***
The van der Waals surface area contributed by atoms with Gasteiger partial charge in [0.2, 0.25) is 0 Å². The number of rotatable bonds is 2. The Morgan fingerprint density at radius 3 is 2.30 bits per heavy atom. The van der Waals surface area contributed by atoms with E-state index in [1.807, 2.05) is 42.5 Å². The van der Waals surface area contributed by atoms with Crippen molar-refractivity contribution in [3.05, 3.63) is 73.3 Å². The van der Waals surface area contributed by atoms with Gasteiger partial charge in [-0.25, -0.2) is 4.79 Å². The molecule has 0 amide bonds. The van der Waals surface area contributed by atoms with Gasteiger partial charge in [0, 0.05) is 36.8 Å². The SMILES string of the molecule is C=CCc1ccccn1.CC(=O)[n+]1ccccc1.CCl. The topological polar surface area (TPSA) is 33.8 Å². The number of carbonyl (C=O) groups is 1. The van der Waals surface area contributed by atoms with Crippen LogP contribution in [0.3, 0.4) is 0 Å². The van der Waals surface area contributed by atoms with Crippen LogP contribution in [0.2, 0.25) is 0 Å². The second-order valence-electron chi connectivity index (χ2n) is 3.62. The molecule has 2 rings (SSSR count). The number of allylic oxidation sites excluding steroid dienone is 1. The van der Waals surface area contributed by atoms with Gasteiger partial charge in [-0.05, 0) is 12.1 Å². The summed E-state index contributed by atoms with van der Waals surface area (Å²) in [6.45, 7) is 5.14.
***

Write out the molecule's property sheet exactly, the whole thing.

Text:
The van der Waals surface area contributed by atoms with Gasteiger partial charge in [0.2, 0.25) is 0 Å². The number of rotatable bonds is 2. The Morgan fingerprint density at radius 3 is 2.30 bits per heavy atom. The van der Waals surface area contributed by atoms with E-state index in [1.807, 2.05) is 42.5 Å². The van der Waals surface area contributed by atoms with Crippen molar-refractivity contribution in [3.05, 3.63) is 73.3 Å². The van der Waals surface area contributed by atoms with Gasteiger partial charge in [-0.25, -0.2) is 4.79 Å². The molecule has 0 amide bonds. The van der Waals surface area contributed by atoms with Gasteiger partial charge in [0, 0.05) is 36.8 Å². The SMILES string of the molecule is C=CCc1ccccn1.CC(=O)[n+]1ccccc1.CCl. The topological polar surface area (TPSA) is 33.8 Å². The number of carbonyl (C=O) groups is 1. The van der Waals surface area contributed by atoms with Crippen LogP contribution in [0.3, 0.4) is 0 Å². The van der Waals surface area contributed by atoms with Crippen LogP contribution in [0.2, 0.25) is 0 Å². The second-order valence-electron chi connectivity index (χ2n) is 3.62. The molecule has 2 rings (SSSR count). The number of allylic oxidation sites excluding steroid dienone is 1. The van der Waals surface area contributed by atoms with Gasteiger partial charge in [-0.05, 0) is 12.1 Å². The summed E-state index contributed by atoms with van der Waals surface area (Å²) in [6.45, 7) is 5.14.